Poetry and Violence

Poetry and Violence : the Ballad Tradition of Mexico's Costa Chica

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Does art that depicts violence generate more violence? Taking up a question that touches on contemporary developments such as gangsta rap and schoolyard shootings, John H. McDowell provides an in-depth study of a body of poetry that takes violence as its subject: the Mexican ballad form known as the corrido. McDowell concentrates on the corrido tradition in Costa Chica, where the ethnic mix includes a strong African-Mexican, or Afro-mestizo, component. Through interviews with corrido composers and performers, both male and female, and a generous sampling of ballad texts, McDowell reveals a living vernacular tradition that amounts to a chronicle of local and regional rivalries. Focusing on the tragic corrido with its stories of heroic mortal encounter, McDowell examines the intersection of poetry and violence from three perspectives. He explores the contention that poetry celebrates violence, perhaps thereby perpetuating it, by glorifying for receptive audiences the deeds of past heroes. He discerns a regulatory voice within the corrido that places violent behavior within the confines of a moral universe, distinguishing legitimate from illegitimate forms of violence. Finally, he contends that poetry can be a healing force that helps sustain the community in the wake of violent events. A detailed case study with broad social and cultural implications, Poetry and Violence is a compelling commentary on violence as human experience and as communicative action. This volume comes with a CD of corrido music taken from live performances in Costa Chica.show more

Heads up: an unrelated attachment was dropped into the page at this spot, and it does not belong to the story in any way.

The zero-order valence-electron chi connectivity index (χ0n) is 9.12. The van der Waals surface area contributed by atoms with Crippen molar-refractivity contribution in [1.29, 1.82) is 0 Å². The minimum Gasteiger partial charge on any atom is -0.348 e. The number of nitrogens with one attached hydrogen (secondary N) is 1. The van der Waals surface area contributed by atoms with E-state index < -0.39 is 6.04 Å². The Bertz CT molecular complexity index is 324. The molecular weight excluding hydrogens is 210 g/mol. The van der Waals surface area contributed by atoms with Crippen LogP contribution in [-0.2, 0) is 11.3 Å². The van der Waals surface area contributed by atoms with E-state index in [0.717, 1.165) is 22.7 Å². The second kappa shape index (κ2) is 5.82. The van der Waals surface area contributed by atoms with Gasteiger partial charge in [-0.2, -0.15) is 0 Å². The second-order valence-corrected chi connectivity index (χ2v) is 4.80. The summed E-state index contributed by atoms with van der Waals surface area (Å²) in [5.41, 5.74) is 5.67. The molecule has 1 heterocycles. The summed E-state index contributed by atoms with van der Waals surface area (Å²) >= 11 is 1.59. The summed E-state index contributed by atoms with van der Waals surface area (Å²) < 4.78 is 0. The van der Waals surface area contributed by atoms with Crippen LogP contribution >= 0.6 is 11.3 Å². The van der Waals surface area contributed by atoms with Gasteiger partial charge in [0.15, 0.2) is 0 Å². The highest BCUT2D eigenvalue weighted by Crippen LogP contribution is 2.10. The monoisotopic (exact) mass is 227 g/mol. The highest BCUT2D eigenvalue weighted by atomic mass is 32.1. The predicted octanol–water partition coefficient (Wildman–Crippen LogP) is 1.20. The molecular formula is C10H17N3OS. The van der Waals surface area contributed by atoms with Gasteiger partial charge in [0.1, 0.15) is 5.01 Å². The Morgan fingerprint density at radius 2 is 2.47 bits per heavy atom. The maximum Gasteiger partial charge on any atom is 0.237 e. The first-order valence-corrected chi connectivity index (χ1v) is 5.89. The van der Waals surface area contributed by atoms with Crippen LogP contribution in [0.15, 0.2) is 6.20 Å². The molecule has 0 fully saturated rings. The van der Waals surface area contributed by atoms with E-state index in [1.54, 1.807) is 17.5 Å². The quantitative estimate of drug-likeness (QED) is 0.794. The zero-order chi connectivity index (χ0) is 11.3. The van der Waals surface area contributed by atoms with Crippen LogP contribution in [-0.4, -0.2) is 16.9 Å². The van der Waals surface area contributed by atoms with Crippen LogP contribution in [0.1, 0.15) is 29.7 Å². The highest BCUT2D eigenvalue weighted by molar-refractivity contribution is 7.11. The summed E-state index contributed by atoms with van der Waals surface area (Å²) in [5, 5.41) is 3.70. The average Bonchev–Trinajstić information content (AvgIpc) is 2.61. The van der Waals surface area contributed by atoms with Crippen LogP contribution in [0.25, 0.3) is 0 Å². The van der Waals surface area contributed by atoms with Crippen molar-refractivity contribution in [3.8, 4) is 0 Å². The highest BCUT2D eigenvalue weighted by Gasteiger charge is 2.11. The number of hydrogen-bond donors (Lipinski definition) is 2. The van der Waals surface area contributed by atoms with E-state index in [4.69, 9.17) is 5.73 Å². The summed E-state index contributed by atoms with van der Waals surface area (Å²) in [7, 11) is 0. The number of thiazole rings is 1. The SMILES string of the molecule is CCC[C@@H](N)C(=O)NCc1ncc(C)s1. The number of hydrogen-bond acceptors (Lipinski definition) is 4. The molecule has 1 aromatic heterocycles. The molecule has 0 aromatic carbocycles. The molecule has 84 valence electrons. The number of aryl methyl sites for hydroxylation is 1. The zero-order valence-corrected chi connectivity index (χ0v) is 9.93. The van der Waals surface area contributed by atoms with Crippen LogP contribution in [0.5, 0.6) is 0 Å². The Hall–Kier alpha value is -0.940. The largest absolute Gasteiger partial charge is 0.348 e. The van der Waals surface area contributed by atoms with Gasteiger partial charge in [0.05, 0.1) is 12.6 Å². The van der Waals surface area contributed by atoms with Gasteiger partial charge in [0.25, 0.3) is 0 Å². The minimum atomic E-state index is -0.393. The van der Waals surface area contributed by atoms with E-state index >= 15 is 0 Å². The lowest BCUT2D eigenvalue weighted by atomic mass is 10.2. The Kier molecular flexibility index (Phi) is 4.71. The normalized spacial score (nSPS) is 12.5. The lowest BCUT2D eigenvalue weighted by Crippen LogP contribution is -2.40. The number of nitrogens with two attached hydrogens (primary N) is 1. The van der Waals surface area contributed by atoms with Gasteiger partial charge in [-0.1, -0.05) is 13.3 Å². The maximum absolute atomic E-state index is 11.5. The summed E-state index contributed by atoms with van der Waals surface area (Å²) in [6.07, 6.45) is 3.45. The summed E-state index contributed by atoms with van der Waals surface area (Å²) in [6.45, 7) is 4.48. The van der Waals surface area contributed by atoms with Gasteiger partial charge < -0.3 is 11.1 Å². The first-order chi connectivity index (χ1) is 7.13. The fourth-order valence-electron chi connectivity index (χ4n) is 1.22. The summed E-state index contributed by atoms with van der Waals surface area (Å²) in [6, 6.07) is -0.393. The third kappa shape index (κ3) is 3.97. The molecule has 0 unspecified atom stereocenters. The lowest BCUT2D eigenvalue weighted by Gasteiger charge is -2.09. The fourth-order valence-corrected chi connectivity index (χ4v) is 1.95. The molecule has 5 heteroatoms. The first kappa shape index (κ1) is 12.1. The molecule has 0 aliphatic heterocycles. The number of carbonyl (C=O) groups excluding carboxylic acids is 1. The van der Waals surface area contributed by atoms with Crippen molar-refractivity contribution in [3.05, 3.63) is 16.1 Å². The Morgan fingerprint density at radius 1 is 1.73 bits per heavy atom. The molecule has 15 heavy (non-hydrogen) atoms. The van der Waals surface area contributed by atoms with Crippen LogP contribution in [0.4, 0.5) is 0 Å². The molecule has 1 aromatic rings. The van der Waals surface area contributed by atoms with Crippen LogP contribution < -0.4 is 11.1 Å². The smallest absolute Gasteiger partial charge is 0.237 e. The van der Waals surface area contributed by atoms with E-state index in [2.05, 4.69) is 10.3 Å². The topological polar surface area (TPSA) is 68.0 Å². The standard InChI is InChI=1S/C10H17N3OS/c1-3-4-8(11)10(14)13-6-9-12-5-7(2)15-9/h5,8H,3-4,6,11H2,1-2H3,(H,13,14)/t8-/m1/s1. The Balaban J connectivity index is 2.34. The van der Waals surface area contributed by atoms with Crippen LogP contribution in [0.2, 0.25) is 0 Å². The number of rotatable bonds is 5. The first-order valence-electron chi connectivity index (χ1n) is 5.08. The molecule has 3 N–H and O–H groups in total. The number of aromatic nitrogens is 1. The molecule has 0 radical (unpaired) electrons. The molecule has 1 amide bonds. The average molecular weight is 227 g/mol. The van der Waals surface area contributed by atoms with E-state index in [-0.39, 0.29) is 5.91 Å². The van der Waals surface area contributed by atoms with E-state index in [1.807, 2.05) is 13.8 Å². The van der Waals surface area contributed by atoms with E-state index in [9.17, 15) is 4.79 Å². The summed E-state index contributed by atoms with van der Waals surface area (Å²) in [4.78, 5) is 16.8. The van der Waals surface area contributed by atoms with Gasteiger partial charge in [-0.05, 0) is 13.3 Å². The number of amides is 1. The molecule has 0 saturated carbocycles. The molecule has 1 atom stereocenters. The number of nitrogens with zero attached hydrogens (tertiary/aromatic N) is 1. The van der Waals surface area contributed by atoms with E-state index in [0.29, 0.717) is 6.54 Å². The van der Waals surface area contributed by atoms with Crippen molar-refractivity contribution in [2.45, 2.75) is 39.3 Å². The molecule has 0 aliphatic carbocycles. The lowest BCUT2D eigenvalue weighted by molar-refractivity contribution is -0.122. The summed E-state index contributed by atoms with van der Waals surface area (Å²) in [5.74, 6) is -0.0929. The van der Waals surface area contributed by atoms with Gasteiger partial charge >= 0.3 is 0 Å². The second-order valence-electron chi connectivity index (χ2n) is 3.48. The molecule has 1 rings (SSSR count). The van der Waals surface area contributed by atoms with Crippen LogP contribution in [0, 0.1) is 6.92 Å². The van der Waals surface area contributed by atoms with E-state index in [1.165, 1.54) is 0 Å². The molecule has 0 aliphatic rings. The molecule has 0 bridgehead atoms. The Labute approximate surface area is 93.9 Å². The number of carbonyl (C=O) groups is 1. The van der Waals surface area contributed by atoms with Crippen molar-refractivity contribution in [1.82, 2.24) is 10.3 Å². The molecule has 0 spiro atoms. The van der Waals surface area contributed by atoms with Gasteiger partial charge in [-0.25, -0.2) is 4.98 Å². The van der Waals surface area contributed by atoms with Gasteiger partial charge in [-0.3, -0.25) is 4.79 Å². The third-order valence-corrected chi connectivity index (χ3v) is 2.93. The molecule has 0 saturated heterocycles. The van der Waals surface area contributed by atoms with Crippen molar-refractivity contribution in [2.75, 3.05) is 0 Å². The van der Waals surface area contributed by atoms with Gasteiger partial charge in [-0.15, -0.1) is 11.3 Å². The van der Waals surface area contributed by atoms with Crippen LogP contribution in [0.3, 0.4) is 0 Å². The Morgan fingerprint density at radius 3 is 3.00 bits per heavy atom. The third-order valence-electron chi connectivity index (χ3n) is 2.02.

Product details

  • Hardback | 264 pages
  • 159 x 237.2 x 23.9mm | 597.18g
  • University of Illinois Press
  • Baltimore, United States
  • English
  • 0252025881
  • 9780252025884

Review quote

"A brilliant study of a thriving ballad tradition extant in the Costa Chica region. It is written in a clear, coherent, and concise style. The book will appeal to those interested in ethnomusicology, ballad studies, and corrido studies... The photographs ... are excellent... McDowell has included a CD with eleven samples of the songs recorded in situ. -- Maria Herrera-Sobek, Western Folklore "The rich representations of the composer's voice interwoven with the theoretical overlay of scholarly abstractions, the critique of the (racist) allegations that the African heritage of Costa Chica afromestizos is the source of the patterns of violence, the counterdistinction of the roles of composer, performer, and audience member in relating to the corrido's veracity, and the charming CD of ethnographic recordings that bring the book's protagonists to life are all reasons to give McDowell's work 'two thumbs up." -- Daniel Sheehy, Ethnomusicology "[McDowell] has uncovered a vernacular tradition that relates to regional rivalries that have centered on land redistribution since the revolution, captial formation, and consolidation of federal authority. His account is brought to life by the inclusion of a CD of eleven representative corridos." -- The British Bulletin of Publications on Latin America, the Caribbean, Portugal and Spainshow more

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